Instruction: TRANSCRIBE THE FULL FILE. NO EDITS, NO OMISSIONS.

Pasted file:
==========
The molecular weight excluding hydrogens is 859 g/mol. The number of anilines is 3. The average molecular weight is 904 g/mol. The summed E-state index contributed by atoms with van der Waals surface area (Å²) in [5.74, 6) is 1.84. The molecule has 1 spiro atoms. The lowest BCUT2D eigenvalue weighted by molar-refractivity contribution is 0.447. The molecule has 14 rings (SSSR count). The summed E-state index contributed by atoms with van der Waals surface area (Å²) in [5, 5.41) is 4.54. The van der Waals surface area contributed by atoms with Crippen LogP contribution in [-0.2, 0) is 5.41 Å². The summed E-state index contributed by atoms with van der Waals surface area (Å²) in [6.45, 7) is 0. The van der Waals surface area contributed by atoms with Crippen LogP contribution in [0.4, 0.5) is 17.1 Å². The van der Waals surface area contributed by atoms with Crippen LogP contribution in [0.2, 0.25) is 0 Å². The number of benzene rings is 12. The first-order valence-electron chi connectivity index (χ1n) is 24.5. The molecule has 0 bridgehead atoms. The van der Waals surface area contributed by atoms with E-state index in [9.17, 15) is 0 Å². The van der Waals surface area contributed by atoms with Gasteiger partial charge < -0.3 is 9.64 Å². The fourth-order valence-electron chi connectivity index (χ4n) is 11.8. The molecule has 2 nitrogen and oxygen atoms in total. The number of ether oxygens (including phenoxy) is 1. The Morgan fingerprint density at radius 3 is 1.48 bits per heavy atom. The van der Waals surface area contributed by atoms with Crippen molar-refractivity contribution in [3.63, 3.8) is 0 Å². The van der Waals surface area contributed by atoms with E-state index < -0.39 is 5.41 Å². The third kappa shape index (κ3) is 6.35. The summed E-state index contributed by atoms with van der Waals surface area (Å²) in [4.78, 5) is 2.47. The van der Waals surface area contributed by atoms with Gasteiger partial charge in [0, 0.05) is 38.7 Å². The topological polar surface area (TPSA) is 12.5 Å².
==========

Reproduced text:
The molecular weight excluding hydrogens is 859 g/mol. The number of anilines is 3. The average molecular weight is 904 g/mol. The summed E-state index contributed by atoms with van der Waals surface area (Å²) in [5.74, 6) is 1.84. The molecule has 1 spiro atoms. The lowest BCUT2D eigenvalue weighted by molar-refractivity contribution is 0.447. The molecule has 14 rings (SSSR count). The summed E-state index contributed by atoms with van der Waals surface area (Å²) in [5, 5.41) is 4.54. The van der Waals surface area contributed by atoms with Crippen LogP contribution in [-0.2, 0) is 5.41 Å². The summed E-state index contributed by atoms with van der Waals surface area (Å²) in [6.45, 7) is 0. The van der Waals surface area contributed by atoms with Crippen LogP contribution in [0.4, 0.5) is 17.1 Å². The van der Waals surface area contributed by atoms with Crippen LogP contribution in [0.2, 0.25) is 0 Å². The number of benzene rings is 12. The first-order valence-electron chi connectivity index (χ1n) is 24.5. The molecule has 0 bridgehead atoms. The van der Waals surface area contributed by atoms with E-state index in [9.17, 15) is 0 Å². The van der Waals surface area contributed by atoms with Gasteiger partial charge < -0.3 is 9.64 Å². The fourth-order valence-electron chi connectivity index (χ4n) is 11.8. The molecule has 2 nitrogen and oxygen atoms in total. The number of ether oxygens (including phenoxy) is 1. The Morgan fingerprint density at radius 3 is 1.48 bits per heavy atom. The van der Waals surface area contributed by atoms with Crippen molar-refractivity contribution in [3.63, 3.8) is 0 Å². The van der Waals surface area contributed by atoms with E-state index < -0.39 is 5.41 Å². The third kappa shape index (κ3) is 6.35. The summed E-state index contributed by atoms with van der Waals surface area (Å²) in [4.78, 5) is 2.47. The van der Waals surface area contributed by atoms with Gasteiger partial charge in [0, 0.05) is 38.7 Å². The topological polar surface area (TPSA) is 12.5 Å².